In the last year we’ve celebrated the 100th anniversary of insulin as a treatment for diabetes. Many articles were published on this topic, providing cause for gratitude and optimism in a year that has otherwise been difficult. To conclude this celebration, the January 2022 issue of Diabetes Care contains two fine articles. One is an historical perspective by David Harlan and colleagues (1), tracing the evolution of our understanding of insulin, the people who took part in it, and the scientific explosion stimulated by insulin-related research. The other, by Will Cefalu et al. (2), describes the proceedings of a scientific symposium staged by the Canadian Institute of Nutrition, Metabolism and Diabetes and the U.S. National Institute of Diabetes and Digestive and Kidney Diseases.
The article by Harlan and colleagues links the scientific advances leading to clinical use of insulin, and those emanating from this process, to the people—basic scientists, clinical researchers, and institutional teams—who made them. There are some wonderful stories surrounding insulin, and four Nobel Prizes. Beyond describing the human side of science, this perspective suggests how targeted research can lead to wider applications. Fredrick Sanger’s chromatographic studies of the linear structure of insulin’s peptide chains broke the ground for study of the sequences of nucleotides in RNA and DNA. Dorothy Hodgkin’s interest in its three-dimensional structure led to studies of other molecules, including penicillin and vitamin B12. Such insights culminated in the design and commercial production of insulin analogs and other biologically active peptides. Rosalyn Yalow and Solomon Berson’s immunoassay for insulin opened a new chapter in the pathophysiology of diabetes and led to immunoassays for many other circulating peptides.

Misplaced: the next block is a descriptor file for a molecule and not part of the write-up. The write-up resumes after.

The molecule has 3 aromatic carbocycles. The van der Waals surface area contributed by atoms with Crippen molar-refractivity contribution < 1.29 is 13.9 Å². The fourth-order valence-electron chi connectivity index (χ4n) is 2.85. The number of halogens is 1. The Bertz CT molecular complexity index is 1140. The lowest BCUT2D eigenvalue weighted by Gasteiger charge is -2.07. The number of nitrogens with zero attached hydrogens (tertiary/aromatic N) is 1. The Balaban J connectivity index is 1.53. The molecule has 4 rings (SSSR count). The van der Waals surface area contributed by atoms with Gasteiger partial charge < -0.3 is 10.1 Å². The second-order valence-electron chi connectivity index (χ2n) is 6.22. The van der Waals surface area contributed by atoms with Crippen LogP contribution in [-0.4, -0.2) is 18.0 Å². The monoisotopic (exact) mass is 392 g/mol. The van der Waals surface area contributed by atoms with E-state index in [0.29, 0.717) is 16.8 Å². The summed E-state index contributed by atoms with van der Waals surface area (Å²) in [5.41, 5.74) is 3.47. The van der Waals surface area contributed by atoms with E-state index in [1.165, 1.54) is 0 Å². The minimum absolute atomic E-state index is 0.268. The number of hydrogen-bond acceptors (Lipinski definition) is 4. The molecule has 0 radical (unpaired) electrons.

The article by Cefalu et al. takes a different approach. It is a cross-sectional look at diabetes-related research today, summarizing 25 presentations by active researchers. The range of their work is broad—from pancreatic islet structure and function to clinical and physiologic descriptions of various kinds of diabetes, epidemiologic studies of metabolic markers, and the potential for population-wide, personalized interventions. Beginning with the molecular basis for insulin deficiency, the article ends with tactics for preventing and treating diabetes on a country-wide scale. Bringing these scientists and their varied projects together in a symposium sponsored jointly by U.S. and Canadian research agencies is a brilliant way to celebrate both insulin and the scientific inquiry it has fostered.
What more can be said about these articles? First, they remind us that science and medicine do not always advance swiftly or in sudden breakthroughs. Many investigators laid the foundation for the first use of insulin by the Toronto group in 1921. A century later we are still trying to match normal insulin patterns with exogenous insulin, and slowly learning how the complications of hyperglycemia develop and might be prevented or mitigated by means other than insulin replacement and glycemic control. We still have much to do.